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Tony Makara

Gordon Brown certainly got lucky during the opening weeks after his coronation. A number of events fell onto his lap and he was able to look fairly competent. People who don't follow politics on a day-to-day basis will have seen this and been, if not impressed, then at least assured. This was very much in the 'getting on with the job' image that Brown cultivated for himself. However public perception of Brown changed after he led everyone a merry dance over the election that never was. That moment was significant because it ended Gordon Brown's love-in with the media and the hacks became very annoyed that they had been cheated out of an election that they had been all geared up to cover.

Of course the role of the Conservative party in responding to all this should not be downplayed. David Cameron played his cards excellently and won people over with his honesty and genuine anger over the cancelled election. The very act of cancelling the election will have had a psychological effect on the British people too, suddenly they went from thinking there might be an election soon to then having to deal with the reality of facing another two years of Labour. Once Brown ruled out an election completely people realised they were stuck with Brown and perhaps then realised that they really didn't want him after all.

Robin Young

"Genuine anger over the cancelled election?" You must be a very gullible type, Tony. There is nothing very much genuine about Cameron (except his belief that an Eton education gives him a special understanding of evry child's educational needs), and the relief evinced by Messrs Cameron and Osborne when the Broonie Mr Bean made his disastrous wrong call was perfectly palpable.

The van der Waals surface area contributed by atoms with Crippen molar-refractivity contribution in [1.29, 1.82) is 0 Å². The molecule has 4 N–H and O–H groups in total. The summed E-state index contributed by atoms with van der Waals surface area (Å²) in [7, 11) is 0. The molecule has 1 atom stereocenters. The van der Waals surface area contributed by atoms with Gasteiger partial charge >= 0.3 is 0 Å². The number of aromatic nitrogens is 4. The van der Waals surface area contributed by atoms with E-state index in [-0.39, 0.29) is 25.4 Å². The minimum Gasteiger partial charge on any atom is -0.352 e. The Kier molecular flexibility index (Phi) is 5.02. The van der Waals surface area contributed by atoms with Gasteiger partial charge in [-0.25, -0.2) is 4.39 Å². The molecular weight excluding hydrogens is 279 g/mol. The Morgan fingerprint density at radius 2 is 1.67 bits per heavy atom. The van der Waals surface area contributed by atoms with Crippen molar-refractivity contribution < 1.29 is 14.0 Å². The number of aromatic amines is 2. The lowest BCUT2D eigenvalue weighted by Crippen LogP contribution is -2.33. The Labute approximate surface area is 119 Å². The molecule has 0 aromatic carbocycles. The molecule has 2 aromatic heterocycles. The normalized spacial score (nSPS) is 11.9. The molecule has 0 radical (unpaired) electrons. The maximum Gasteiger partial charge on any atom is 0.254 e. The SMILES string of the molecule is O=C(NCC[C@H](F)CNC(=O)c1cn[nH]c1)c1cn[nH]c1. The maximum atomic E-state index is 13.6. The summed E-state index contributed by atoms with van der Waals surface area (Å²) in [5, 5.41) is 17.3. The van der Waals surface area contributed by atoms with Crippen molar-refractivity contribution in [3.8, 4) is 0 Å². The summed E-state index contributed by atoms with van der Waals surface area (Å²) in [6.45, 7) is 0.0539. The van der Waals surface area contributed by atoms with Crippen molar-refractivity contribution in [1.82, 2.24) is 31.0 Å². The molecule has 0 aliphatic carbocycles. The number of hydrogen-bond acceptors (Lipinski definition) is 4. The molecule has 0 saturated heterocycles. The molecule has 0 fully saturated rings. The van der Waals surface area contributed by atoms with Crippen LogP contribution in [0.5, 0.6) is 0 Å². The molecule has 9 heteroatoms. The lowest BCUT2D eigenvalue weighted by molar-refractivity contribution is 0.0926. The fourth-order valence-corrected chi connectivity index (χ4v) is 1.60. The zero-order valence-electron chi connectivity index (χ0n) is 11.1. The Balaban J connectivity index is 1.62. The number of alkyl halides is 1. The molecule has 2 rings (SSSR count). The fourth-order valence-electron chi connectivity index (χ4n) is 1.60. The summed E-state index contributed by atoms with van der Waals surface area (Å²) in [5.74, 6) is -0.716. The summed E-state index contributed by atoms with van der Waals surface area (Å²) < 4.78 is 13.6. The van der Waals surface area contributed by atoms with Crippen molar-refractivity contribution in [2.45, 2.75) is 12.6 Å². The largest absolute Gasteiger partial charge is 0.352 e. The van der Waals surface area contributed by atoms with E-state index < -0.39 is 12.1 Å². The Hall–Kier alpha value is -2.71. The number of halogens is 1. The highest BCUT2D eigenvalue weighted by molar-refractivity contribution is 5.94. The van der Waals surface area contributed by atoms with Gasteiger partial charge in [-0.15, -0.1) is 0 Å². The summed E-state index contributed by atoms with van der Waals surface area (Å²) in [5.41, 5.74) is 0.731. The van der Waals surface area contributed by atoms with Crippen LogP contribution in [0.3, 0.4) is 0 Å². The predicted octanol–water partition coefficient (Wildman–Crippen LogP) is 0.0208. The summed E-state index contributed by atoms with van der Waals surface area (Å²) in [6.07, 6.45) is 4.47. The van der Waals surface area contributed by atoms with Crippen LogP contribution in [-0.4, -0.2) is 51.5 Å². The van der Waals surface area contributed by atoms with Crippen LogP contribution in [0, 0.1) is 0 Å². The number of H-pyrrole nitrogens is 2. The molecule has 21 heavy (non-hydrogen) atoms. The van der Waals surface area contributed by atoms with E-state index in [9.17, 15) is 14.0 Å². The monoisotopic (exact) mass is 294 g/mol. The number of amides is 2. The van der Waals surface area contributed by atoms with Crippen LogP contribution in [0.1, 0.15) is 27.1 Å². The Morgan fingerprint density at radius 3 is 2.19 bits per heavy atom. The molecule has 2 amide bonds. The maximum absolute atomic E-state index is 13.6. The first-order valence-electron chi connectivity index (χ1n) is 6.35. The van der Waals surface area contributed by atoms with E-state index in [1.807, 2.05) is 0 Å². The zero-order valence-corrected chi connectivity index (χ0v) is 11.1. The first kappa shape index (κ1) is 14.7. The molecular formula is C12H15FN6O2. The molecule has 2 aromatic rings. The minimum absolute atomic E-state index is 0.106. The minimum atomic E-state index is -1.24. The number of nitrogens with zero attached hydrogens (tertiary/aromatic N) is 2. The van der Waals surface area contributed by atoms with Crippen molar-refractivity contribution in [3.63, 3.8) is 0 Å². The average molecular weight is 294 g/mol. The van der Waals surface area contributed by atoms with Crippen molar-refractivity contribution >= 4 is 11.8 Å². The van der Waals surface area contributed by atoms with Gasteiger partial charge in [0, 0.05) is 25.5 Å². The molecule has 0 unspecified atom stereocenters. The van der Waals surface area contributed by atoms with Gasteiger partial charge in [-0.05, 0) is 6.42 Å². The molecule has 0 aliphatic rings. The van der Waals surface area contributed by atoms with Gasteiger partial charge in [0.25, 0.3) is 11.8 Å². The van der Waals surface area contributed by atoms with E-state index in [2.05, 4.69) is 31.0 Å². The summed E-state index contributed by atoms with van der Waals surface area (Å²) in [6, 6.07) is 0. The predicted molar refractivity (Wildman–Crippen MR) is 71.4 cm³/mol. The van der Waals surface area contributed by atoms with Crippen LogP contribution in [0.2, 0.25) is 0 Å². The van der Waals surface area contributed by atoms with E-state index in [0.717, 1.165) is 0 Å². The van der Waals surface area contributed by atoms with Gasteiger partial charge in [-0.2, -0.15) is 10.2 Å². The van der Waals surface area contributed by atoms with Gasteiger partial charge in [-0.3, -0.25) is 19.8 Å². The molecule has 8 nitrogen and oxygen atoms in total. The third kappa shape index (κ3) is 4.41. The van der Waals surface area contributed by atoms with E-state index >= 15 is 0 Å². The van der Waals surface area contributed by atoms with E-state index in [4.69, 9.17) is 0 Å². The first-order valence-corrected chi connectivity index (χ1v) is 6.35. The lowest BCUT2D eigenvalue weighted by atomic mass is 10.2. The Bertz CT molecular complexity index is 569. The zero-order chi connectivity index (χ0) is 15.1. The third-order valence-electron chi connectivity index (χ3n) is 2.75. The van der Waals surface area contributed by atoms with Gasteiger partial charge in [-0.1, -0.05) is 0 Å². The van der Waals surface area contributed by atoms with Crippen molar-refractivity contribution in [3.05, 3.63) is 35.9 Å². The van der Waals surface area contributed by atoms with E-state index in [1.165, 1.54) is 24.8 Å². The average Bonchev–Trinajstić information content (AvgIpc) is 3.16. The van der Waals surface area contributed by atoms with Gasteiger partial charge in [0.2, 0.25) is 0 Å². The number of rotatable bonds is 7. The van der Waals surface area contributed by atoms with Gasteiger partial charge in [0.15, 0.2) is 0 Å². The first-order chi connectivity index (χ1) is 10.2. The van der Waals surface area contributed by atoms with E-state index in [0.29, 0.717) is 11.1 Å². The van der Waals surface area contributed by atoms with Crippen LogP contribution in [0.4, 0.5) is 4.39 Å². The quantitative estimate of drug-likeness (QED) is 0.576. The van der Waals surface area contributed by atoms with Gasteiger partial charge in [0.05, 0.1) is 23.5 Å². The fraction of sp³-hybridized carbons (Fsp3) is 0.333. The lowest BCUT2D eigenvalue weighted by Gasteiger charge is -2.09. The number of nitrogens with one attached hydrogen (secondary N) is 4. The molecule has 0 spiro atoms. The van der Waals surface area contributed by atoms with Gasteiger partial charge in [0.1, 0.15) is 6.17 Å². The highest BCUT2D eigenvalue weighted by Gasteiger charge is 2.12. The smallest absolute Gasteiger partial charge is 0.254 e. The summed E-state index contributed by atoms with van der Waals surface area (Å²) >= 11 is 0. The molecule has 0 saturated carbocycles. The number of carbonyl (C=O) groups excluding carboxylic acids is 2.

Tony Makara

Robin Young, I can't see how being educated at Eton disqualifies a person from being able to understand the educational needs of state sector schools. Eton is a fine establishment that has served our nation well. Not everyone is in a position to attend such an institution, but that is no reason to despise though who could attend. As for Cameron and Osborne being relieved not to have the election, how do you arrive at such a conclusion? David Cameron was the one who called for the election in the first place as a way of Gordon Brown confirming that he had a mandate. It was Gordon Brown who didn't have the courage to face the British people and not David Cameron.

Yet Another Anon

Given that they are supposed to be a snapshot of opinion I would have thought the respondents were the ones driving it, as to why that's another matter!

Patsy Sergeant

Not that stale bit of envy Mr. Young, its as bad as this governments MP's eternally blaming their lack of proper achievment in education or health or anything else come to that, on the state of things as they found them in 1997. So how long do they need 25yrs? or 100yrs in power to actually ACHIEVE?

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